Tomorrow, child 4 and I set off to Kenya for a week's safari with my mother. This is one in a long line of grandmother/grandchild holidays which have been running in our family for the last ten years. It will be a great adventure and one which, I hope, the smallest one will always remember - not just because Kenya will be an amazing, mind-blowing experience, but because grannies are precious and one-to-one time with them on a trip like this is something really to be treasured.
These multi-generations holidays that we go on are always an adventure. It's clearly not enough for my 82 year old mother to sit on a beach for a week - no, we have to go up the Nile and visit the Valley of the Kings (very glad we're not doing this in the current climate in Egypt!), explore the souks of Marrakech, go on a lightning tour of New York City and so on. This will be our second safari in Kenya (for my mother and me) and last time we took number 2 daughter. I can still remember the realisation that, in our camp in the Masai Mara, we were the ones who were guarded and enclosed - not the animals. It was an incredible and memorable trip and when my mother suggested doing it again, I thought, nine years on, she might think better of it. It does, of course, involve a lot of hopping into and out of jeeps and getting up at 5.00am to go on game drives and is therefore physically quite demanding. But no, she is a game girl and off we go again!
We do get some interesting comments when we are on these trips. Other travellers seem amazed that we can go off to places and all get along well. Of course, we all have our moments, but generally we entertain each other pretty well - and everyone else along the way. Occasionally, mum will decide that she needs some down-time and leaves us to head off camel-riding, shopping, ice cream hunting etc on our own, and usually, by the time we get back, she has struck up a friendship with another group and we can hear their laughter as we walk back in.
While we are away, we are leaving the men of the household to fend for themselves. Both excellent cooks, child 3's major concern was that he might weigh 22 stone by the time we get back due to the enormous amounts of fattening foods which will be on offer next week. My major concerns are, in no particular order, no-one will feed/walk the dogs/cat, wash-up, wash clothes and remember to check my work emails. But I expect we'll all survive the experience and we'll all be better for it.
Saturday, 12 February 2011
The twins are sitting an English module for GCSE next week on creative writing. One of the topics is 'Don't get me started on...' which is an invitation to a rant. One of my self-imposed blogging rules is never to rant. I suspect that most of my rants may be entirely peculiar to me and therefore not something that anyone else would interested in. My family get my rants (and have a fair few of their own) but this is not the place.
However one of my micro-rants, if one was allowed such a thing, is the way that language seems to get hi-jacked by reality television. All through the autumn, X Factor and Strictly contestants harped on about their 'journey'. Do they even know they are using a metaphor? And, frankly, if they use that expression, I would like them to be on a journey - home! So having admitted to my taste for low-brow television, I must admit to my guilty pleasure of watching Escape to the Country where the most frequently-used expression is 'tick the boxes'.
What makes this programme the perfect accompaniment to doing the ironing is the strange ideas that people have about life in the country. It would appear that their chintzy ideas are based largely on regular doses of programmes like Heartbeat, The Archers (well, as an addict I can't argue with that) and possibly Lark Rise to Candleford (or as my son used to call it, the Post Office). This week we were treated to Aled Jones taking a couple of ladies round houses in North Yorkshire. First, Aled, dear boy thinks he's Peter Pan (all the charm of a twelve year old when his development may have been arrested, height-wise anyway), decided to conduct the entire programme with what he thought was a Yorkshire accent. Because obviously we all refer to women as 'lasses' and so on...! Then one of the ladies said she wanted to be involved with the village hall - in what capacity, letting it, hiring it, cleaning it - who knows? And so it goes on, people with rose-tinted glasses who think the countryside is all about views, cosy kitchens and growing your own veg.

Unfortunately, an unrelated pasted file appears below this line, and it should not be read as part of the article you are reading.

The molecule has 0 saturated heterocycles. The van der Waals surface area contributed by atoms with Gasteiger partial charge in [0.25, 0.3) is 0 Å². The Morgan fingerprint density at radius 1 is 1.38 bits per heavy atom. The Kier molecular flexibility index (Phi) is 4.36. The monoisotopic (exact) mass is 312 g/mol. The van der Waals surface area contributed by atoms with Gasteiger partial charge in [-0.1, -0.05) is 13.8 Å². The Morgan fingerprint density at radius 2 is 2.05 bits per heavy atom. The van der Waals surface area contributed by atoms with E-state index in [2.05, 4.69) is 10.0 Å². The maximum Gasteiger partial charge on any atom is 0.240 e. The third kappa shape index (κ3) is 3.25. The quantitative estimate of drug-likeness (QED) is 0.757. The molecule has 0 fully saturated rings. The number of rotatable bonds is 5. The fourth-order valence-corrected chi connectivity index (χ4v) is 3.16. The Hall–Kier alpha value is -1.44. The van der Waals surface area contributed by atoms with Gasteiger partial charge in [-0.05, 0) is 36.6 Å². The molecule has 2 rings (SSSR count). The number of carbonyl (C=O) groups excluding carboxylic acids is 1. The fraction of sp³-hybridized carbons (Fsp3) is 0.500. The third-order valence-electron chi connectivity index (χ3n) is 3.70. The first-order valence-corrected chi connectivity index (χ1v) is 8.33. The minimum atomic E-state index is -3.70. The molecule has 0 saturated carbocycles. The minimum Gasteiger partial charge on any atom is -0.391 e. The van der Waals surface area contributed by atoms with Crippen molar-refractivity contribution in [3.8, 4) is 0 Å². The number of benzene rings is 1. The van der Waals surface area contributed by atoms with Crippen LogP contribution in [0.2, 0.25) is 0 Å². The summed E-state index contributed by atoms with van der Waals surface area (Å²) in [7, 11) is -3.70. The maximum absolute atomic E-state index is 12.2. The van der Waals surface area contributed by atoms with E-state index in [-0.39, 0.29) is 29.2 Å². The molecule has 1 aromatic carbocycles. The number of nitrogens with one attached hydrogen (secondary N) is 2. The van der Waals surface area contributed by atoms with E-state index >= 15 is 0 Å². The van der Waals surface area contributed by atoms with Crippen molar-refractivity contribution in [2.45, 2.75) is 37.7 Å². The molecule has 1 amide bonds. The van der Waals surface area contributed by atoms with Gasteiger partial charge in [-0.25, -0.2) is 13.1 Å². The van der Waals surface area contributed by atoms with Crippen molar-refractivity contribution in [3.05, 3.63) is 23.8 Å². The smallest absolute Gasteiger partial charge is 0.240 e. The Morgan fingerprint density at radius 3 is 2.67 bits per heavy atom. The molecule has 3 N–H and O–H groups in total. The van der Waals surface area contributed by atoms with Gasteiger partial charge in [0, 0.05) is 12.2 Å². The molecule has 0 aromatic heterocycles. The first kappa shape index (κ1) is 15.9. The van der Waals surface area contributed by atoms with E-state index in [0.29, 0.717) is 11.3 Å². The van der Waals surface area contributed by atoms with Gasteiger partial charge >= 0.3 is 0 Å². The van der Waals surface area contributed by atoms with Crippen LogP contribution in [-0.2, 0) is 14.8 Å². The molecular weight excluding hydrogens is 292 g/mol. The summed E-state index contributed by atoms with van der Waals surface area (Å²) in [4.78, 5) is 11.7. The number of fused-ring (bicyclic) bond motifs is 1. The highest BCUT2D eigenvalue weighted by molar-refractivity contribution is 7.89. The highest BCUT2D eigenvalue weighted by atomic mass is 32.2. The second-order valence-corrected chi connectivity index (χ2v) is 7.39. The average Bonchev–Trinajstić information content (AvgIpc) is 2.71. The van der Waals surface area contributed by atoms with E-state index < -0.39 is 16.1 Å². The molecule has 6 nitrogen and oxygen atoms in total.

I've lived in the country nearly all my life as has my husband. Village life is something special and something we've learnt over time to appreciate. We live some way out of a village, down the most anti-socially pothole-ridden track, so we don't get many casual callers and, indeed, we like to batten down the hatches now and again and be on our own. But the four square corners of our village community are probably, in no particular order, the school, the pub, the cricket and the church. Involvement in one or more means that you get to know most people of a sociable nature and generally become a part of the community. And the community here really is something special.
Occasionally people move to the village on roughly the same basis as the hapless punters on Escape to the Country. They fall for the house, like the idea of the village shop, love the views, fresh air etc and then... are quite surprised, and occasionally affronted, when people knock on their doors offering teenagers to babysit, invite them to church events, talk to them without introduction in the pub and so on.
If you think you're escaping to the country for a quiet life, think again. The countryside is not just about box-ticking or being on a journey (personal or otherwise), it's about knowing and looking out for your neighbours, doing your bit and joining in and as a quieter option - forget it!